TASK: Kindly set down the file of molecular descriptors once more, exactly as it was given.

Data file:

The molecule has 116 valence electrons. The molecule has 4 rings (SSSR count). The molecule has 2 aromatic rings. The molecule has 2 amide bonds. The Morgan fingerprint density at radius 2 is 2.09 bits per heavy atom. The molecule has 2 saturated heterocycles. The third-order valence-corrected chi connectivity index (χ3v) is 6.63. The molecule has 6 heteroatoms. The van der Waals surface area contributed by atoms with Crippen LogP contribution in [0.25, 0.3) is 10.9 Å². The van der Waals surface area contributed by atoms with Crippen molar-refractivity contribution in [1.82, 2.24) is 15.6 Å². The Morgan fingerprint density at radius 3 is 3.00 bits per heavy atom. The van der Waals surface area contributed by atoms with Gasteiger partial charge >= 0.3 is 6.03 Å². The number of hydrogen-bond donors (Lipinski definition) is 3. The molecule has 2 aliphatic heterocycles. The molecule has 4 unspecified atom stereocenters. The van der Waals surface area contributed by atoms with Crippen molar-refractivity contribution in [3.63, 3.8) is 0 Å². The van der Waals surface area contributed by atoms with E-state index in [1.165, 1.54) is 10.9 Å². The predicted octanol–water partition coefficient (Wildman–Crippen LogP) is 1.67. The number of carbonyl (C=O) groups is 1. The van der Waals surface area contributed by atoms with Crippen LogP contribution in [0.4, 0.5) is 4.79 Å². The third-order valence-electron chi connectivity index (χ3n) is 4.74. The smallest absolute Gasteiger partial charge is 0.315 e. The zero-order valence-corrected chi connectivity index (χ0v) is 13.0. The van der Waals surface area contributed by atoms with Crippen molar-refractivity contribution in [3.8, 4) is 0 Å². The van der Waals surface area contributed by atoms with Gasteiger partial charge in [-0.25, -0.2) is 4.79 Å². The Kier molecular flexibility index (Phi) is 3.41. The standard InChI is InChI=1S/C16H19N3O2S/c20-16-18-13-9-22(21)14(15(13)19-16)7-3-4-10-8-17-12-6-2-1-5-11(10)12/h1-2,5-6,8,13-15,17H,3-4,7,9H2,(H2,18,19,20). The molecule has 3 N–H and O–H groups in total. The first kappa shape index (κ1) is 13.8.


The molecule has 116 valence electrons. The molecule has 4 rings (SSSR count). The molecule has 2 aromatic rings. The molecule has 2 amide bonds. The Morgan fingerprint density at radius 2 is 2.09 bits per heavy atom. The molecule has 2 saturated heterocycles. The third-order valence-corrected chi connectivity index (χ3v) is 6.63. The molecule has 6 heteroatoms. The van der Waals surface area contributed by atoms with Crippen LogP contribution in [0.25, 0.3) is 10.9 Å². The van der Waals surface area contributed by atoms with Crippen molar-refractivity contribution in [1.82, 2.24) is 15.6 Å². The Morgan fingerprint density at radius 3 is 3.00 bits per heavy atom. The van der Waals surface area contributed by atoms with Gasteiger partial charge >= 0.3 is 6.03 Å². The number of hydrogen-bond donors (Lipinski definition) is 3. The molecule has 2 aliphatic heterocycles. The molecule has 4 unspecified atom stereocenters. The van der Waals surface area contributed by atoms with Crippen molar-refractivity contribution in [3.63, 3.8) is 0 Å². The van der Waals surface area contributed by atoms with E-state index in [1.165, 1.54) is 10.9 Å². The predicted octanol–water partition coefficient (Wildman–Crippen LogP) is 1.67. The number of carbonyl (C=O) groups is 1. The van der Waals surface area contributed by atoms with Crippen LogP contribution in [0.4, 0.5) is 4.79 Å². The third-order valence-electron chi connectivity index (χ3n) is 4.74. The smallest absolute Gasteiger partial charge is 0.315 e. The zero-order valence-corrected chi connectivity index (χ0v) is 13.0. The van der Waals surface area contributed by atoms with Crippen molar-refractivity contribution in [3.8, 4) is 0 Å². The van der Waals surface area contributed by atoms with Gasteiger partial charge in [-0.25, -0.2) is 4.79 Å². The Kier molecular flexibility index (Phi) is 3.41. The standard InChI is InChI=1S/C16H19N3O2S/c20-16-18-13-9-22(21)14(15(13)19-16)7-3-4-10-8-17-12-6-2-1-5-11(10)12/h1-2,5-6,8,13-15,17H,3-4,7,9H2,(H2,18,19,20). The molecule has 3 N–H and O–H groups in total. The first kappa shape index (κ1) is 13.8.